North-East Syrian playground for armored vehicles; Russian and American dyna

North-East Syria has become a playground for armored vehicles. Not a week goes by without the Russian army stopping a US patrol, the Syrian Arab Army stopping a US patrol, or the other way around. Military patrols have even been reported to chase each other through the countryside like cat and mouse.
Another flare-up between Russian and US forces happened yesterday near Derik, close to North-East Syria’s sole border crossing with the autonomous Kurdish Region in Iraq and the outside world. The US forces have been seen circling around the new Russian post’s area in order to provoke. The Russian forces blocked a US patrol, sparking the negotiations seen here.
Both forces blocked the road for hours, causing unrest amongst civilians that were waiting in a long line to get through.
Other Russian and US vehicles were “playing cat-and-mouse” in the surrounding countryside, reported by villagers, with the US trying to open and Russia block alternative routes back to the main road.

Pro-PYD locals were gathered by Kurdish traffic police and asayish to protest and pelt the Russian forces with stones, but have since been pushed back to a checkpoint by the local security forces on order of the US.
Asayish has also opened a path for local traffic to continue moving past the quarrelling US and Russian forces, after hours of waiting “The Russians have the upper hand,” per an eyewitness. “They have what they came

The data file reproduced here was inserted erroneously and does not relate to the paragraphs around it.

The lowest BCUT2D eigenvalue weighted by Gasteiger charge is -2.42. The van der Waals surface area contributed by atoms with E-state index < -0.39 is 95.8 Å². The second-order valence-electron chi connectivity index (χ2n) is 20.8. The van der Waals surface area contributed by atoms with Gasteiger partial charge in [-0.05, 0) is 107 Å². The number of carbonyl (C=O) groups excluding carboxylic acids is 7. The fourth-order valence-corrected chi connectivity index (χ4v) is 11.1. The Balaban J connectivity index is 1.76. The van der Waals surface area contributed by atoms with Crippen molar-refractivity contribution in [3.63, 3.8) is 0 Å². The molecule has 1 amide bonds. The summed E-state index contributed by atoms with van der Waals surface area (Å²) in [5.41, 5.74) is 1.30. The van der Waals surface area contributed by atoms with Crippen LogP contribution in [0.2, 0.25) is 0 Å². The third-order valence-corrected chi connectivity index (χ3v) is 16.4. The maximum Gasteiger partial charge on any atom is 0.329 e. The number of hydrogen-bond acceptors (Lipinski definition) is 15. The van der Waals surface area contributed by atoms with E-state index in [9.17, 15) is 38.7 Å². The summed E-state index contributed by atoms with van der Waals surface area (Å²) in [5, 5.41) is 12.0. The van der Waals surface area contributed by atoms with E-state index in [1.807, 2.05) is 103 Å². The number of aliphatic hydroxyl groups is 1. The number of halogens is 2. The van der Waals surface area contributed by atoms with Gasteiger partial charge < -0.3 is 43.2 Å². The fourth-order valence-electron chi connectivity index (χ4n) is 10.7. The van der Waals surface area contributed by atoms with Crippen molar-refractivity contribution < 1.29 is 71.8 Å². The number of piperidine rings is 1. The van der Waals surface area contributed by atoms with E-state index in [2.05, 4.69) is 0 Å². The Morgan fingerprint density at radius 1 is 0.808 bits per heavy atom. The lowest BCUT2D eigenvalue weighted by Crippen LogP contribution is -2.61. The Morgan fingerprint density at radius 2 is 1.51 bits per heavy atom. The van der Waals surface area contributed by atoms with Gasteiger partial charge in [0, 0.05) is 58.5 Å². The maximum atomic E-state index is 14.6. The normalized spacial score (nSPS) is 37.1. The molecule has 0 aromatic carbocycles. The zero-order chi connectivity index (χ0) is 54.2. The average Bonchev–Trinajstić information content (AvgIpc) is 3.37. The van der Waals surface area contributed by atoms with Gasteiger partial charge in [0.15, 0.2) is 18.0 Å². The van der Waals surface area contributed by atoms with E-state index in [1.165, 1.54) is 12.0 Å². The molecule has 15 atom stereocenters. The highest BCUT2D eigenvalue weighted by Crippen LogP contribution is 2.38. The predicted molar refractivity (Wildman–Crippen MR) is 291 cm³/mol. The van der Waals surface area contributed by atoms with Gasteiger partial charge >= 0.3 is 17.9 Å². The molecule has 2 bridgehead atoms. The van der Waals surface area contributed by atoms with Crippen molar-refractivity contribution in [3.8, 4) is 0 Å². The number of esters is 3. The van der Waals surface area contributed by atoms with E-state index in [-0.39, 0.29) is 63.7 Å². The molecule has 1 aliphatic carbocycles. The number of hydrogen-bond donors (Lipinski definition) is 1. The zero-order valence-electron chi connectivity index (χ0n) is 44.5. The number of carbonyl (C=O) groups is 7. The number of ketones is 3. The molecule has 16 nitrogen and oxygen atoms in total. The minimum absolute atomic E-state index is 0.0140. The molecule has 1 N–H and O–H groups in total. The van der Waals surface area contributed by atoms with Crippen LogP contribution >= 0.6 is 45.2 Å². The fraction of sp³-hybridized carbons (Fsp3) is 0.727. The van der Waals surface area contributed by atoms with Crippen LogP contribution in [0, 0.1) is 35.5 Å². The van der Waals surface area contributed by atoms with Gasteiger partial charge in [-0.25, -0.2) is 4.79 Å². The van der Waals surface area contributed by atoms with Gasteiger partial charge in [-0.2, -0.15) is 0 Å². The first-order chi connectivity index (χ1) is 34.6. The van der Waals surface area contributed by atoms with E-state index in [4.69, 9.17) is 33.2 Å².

for. The Americans didn’t want to let them into the territory but they have even succeeded to block their patrol from returning to their post. The Americans let the Turks into North-Syria. The little peace we have now, we have to thank Russia for.”
After Turkish military and its allied mercenaries launched an offensive against the U.S.-backed SDF in October 2019, Russian troops stepped into the region, following a partial U.S. troop withdrawal from the border area between Syria and Turkey. Russia prevented the Turks from invading even more territory and causing more bloodshed by forcing Erdogan into a peace treaty.
As the Russians stepped into the region, the U.S. have again increased their presence in the region they left open to Turkish violence, obviously afraid of Russia’s growing influence. The U.S. keeps forcing the Kurds to stay away from Russia and the Syrian government, and pushes them towards a Kurdish-Kurdish agreement instead.

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